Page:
CCJ In your opinion, how have college campuses
changed since the opening of Northwestern
Connecticut Community College?
Nader College campuses have changed since 1965.
They are more open to minorities and women.
There are more community colleges for students
to attend without long travel time. However,
there are far more distractions for students,
limiting meeting and doing more together in
person, including the ever-present cell phone and
text-messaging. There are more course offerings.
But low graduation rates persist.
But the intervening decades generally have not
worked to reduce the “town/gown” gaps, especially in
the civic sphere where knowledge nourishes action.
CCJ Beyond academics, what do you see as the role
of community colleges?
Nader In an era of community breakdowns—
signaled by too few people showing up at town
meetings, at the polls or running for or monitoring their own governments—the community college is a natural institution to reverse this slide.
It can provide a critical convocation function
regarding recurring injustices or inadequate ser-
vices. It can publicize best practices from other
colleges and communities for local governments
and the citizenry. It can contribute to community
well-being with its students learning by doing
under faculty supervision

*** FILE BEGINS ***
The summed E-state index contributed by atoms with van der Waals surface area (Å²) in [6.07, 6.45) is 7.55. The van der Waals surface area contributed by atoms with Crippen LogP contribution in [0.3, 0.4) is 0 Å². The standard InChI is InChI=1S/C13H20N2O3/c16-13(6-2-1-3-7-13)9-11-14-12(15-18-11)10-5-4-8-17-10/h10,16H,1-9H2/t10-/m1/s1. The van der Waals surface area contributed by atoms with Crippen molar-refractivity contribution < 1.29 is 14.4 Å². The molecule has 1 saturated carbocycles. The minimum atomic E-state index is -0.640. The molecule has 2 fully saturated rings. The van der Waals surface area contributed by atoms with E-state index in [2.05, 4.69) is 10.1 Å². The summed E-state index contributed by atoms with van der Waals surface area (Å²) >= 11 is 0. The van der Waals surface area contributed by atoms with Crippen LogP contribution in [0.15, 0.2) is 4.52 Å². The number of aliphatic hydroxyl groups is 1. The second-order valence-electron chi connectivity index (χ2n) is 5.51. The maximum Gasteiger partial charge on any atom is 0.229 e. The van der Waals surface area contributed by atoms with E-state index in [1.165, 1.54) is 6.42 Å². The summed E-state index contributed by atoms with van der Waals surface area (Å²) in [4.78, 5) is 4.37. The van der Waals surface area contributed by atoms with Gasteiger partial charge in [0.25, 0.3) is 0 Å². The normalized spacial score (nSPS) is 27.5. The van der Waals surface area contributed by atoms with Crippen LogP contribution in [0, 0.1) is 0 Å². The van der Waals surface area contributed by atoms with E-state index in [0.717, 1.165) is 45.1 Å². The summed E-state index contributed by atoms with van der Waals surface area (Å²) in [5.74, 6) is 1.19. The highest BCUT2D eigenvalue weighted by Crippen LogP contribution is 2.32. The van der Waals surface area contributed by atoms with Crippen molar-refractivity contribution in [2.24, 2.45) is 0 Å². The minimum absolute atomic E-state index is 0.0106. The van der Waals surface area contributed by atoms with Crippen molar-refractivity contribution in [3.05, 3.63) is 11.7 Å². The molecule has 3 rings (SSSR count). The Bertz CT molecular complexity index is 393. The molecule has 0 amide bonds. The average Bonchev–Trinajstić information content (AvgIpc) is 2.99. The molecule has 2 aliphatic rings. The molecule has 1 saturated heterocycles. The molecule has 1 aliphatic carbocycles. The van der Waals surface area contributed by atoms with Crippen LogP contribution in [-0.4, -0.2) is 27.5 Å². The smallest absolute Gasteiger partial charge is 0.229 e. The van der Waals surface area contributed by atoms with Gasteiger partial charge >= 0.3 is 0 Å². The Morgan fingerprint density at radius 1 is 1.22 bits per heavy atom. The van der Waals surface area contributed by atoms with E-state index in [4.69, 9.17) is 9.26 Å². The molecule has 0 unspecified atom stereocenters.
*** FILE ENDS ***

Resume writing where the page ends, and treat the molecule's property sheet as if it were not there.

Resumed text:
As this book describes, that was a key role
my brother, Shaf, envisioned and he saw it as a
constant work in progress inviting many minds,
backgrounds, experiences and enthusiasms.
Importantly, he saw critical civil motivation as
an attitude that could be developed through
CCJ How can community colleges better
incorporate civic engagement and service
learning into their curricula?
Nader This is my favorite subject whenever I speak
at community colleges around the country or to
conferences of community college students.
First, the administration and its board of
trustees must establish clearly the dual purpose
of community colleges to be vocational training and civic training. This balanced education
provides students with a greater chance for both
making a better living and assuming their civic
responsibilities, so crucial to a just, democratic
society. Not knowing about the history of insti-tution-building arising from struggles for a just
society leaves a hollowness in their education
that spells powerlessness. This gap will harm
them in the years ahead as evidenced by today’s
plight of so many Americans suffering from a
weakening democratic society.
Second, the dual policy leads to a required
first-year orientation about basic citizen skills and
engagements. For example, all students should
learn the simple task of using the state and federal
freedom of information acts. Information is the
currency of democracy.
Third, civic advocacy should be a major. The
nonprofit/civil society sector is enormous and
provides millions of jobs in the areas of charitable and justice activities. Tens of thousands
of civic organizations would welcome students
who have been taught and have experienced civic
advocacy. Isn’t that type of practical experience
what community colleges sometimes offer their
Fourth, existing courses can include civic
skills. For example, in their chemistry, physics